Fossilization Sequencing Lesson Plan: How Bones Become Fossils

Submitted by: Angela Watson

Grade Levels: K-3

In this lesson plan, which is adaptable for grades K-3, students use BrainPOP Jr. resources to explore how a bone becomes a fossil. Students play a sequencing game recounting the steps of fossilization, and then create their own sequencing game.

Lesson Plan Common Core State Standards Alignments

Students will:

  1. Identify how a bone becomes a fossil.
  2. Create a sequencing game recounting the steps of fossilization.

Materials:

  • Internet access for BrainPOP
  • LCD projector or interactive whiteboard
  • One large piece of card stock or construction paper for each child
  • Pencils and coloring utensils for each child
  • An envelope or small plastic baggie for each child

Vocabulary:

fossil; extinct; sediment; paleontologist; decompose

Preparation:

Preview the BrainPOP Jr. Fossils Movie. You may wish to click the 'Print Notebook' icon and distribute or project copies of Annie's notebook questions for students to respond to during and after the movie.

Lesson Procedure:

  1. Display the Word Wall for the class to see. Challenge students to define the vocabulary terms in their own words or tell what they already know about the topic.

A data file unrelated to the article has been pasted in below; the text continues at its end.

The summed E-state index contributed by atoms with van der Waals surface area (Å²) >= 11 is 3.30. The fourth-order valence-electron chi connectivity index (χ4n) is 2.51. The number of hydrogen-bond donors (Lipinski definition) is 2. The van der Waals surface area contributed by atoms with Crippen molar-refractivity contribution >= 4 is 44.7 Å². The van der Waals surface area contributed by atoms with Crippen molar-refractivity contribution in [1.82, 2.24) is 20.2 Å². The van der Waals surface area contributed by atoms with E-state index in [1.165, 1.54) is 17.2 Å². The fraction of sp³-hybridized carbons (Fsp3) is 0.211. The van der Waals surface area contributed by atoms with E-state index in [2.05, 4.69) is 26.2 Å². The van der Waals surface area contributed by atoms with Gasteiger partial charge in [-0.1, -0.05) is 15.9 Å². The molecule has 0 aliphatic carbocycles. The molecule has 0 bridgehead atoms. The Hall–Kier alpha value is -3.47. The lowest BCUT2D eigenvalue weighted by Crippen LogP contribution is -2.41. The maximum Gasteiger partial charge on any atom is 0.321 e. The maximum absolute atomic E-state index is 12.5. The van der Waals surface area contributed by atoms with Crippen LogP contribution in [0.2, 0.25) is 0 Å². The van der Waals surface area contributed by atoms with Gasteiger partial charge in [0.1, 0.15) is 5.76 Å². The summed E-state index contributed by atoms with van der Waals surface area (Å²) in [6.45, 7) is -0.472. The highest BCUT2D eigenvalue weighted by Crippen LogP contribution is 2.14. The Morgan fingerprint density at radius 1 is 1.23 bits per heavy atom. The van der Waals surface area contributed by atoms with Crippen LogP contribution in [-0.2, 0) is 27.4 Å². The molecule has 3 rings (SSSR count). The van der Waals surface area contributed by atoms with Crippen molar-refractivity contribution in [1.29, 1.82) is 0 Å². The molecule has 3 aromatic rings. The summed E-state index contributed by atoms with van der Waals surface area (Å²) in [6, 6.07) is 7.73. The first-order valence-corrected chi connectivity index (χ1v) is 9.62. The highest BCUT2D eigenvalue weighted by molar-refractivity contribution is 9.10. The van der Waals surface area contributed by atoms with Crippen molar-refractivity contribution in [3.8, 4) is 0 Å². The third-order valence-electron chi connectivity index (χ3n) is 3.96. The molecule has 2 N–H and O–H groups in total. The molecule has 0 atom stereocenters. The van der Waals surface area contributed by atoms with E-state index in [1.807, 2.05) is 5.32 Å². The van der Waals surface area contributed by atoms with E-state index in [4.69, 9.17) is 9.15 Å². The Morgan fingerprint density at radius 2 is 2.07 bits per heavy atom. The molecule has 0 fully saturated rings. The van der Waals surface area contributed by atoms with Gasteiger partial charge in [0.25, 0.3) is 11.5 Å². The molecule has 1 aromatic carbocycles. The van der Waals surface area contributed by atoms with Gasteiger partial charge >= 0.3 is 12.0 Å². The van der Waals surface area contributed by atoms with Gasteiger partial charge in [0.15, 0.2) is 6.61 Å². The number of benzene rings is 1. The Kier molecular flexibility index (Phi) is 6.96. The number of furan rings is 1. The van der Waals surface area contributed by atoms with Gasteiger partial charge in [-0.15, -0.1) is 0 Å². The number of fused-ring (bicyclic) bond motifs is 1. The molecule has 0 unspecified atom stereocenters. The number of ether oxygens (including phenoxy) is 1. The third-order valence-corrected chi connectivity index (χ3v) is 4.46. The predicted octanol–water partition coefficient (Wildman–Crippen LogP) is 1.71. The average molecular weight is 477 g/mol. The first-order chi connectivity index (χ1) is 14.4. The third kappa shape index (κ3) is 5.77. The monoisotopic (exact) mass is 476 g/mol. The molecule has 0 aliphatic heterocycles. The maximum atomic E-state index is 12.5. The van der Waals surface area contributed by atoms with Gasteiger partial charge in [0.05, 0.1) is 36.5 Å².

2. Play the Fossils Movie for students. Turn on the closed captioning to aid students in comprehension. If desired, play the movie through a second time and have students talk about or write down their responses to Annie's notebook questions.
  3. Project the Sequence Order Game and have students recount the order of events in which a bone becomes a fossil.
  4. Invite students to create their own sequence game. They should write, illustrate, and color the steps of fossilization, beginning with the death of an animal. You may want to challenge students to come up with more than five steps so that their game conveys additional details.
  5. Check the cards for accuracy, and have students cut them apart. Students may want to label the back of the cards in numerical order (putting a 1 on the first card, 2 on the second card, etc.) if you want the sequence game to be self-checking.
  6. Have students exchange their sequence game with a friend and see if they can put the cards in the correct order. If students have labeled the card backs with the answers, their partners can flip the cards over to see if they're correct.
  7. Give students baggies or envelopes to store their sequence games in. The games can be placed in the science center for students to explore on their own later.

Extension Activity:

Encourage students to make sequence games for other scientific topics as you learn about them throughout the year. The other topics in our Land Unit can be used as springboards for further instruction and activities.